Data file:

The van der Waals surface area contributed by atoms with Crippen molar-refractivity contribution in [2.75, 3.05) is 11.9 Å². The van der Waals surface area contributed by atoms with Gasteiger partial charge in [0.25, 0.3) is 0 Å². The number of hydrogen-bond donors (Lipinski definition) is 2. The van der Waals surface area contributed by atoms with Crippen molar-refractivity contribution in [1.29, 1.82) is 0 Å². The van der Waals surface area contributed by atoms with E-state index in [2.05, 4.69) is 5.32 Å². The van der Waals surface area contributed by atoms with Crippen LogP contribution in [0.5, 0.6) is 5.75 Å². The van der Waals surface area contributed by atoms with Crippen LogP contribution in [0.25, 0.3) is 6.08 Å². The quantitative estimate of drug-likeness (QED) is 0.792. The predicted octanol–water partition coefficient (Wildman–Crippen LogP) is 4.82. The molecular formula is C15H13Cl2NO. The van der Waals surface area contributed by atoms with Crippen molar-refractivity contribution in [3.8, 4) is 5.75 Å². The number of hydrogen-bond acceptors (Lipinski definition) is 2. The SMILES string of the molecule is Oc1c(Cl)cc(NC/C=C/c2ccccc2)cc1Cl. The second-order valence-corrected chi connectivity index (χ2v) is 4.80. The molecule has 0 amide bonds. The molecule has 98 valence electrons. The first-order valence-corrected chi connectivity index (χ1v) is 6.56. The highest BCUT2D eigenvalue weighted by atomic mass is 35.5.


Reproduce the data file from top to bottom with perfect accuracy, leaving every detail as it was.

The van der Waals surface area contributed by atoms with Crippen molar-refractivity contribution in [2.75, 3.05) is 11.9 Å². The van der Waals surface area contributed by atoms with Gasteiger partial charge in [0.25, 0.3) is 0 Å². The number of hydrogen-bond donors (Lipinski definition) is 2. The van der Waals surface area contributed by atoms with Crippen molar-refractivity contribution in [1.29, 1.82) is 0 Å². The van der Waals surface area contributed by atoms with E-state index in [2.05, 4.69) is 5.32 Å². The van der Waals surface area contributed by atoms with Crippen LogP contribution in [0.5, 0.6) is 5.75 Å². The van der Waals surface area contributed by atoms with Crippen LogP contribution in [0.25, 0.3) is 6.08 Å². The quantitative estimate of drug-likeness (QED) is 0.792. The predicted octanol–water partition coefficient (Wildman–Crippen LogP) is 4.82. The molecular formula is C15H13Cl2NO. The van der Waals surface area contributed by atoms with Crippen molar-refractivity contribution in [3.8, 4) is 5.75 Å². The number of hydrogen-bond acceptors (Lipinski definition) is 2. The SMILES string of the molecule is Oc1c(Cl)cc(NC/C=C/c2ccccc2)cc1Cl. The second-order valence-corrected chi connectivity index (χ2v) is 4.80. The molecule has 0 amide bonds. The molecule has 98 valence electrons. The first-order valence-corrected chi connectivity index (χ1v) is 6.56. The highest BCUT2D eigenvalue weighted by atomic mass is 35.5.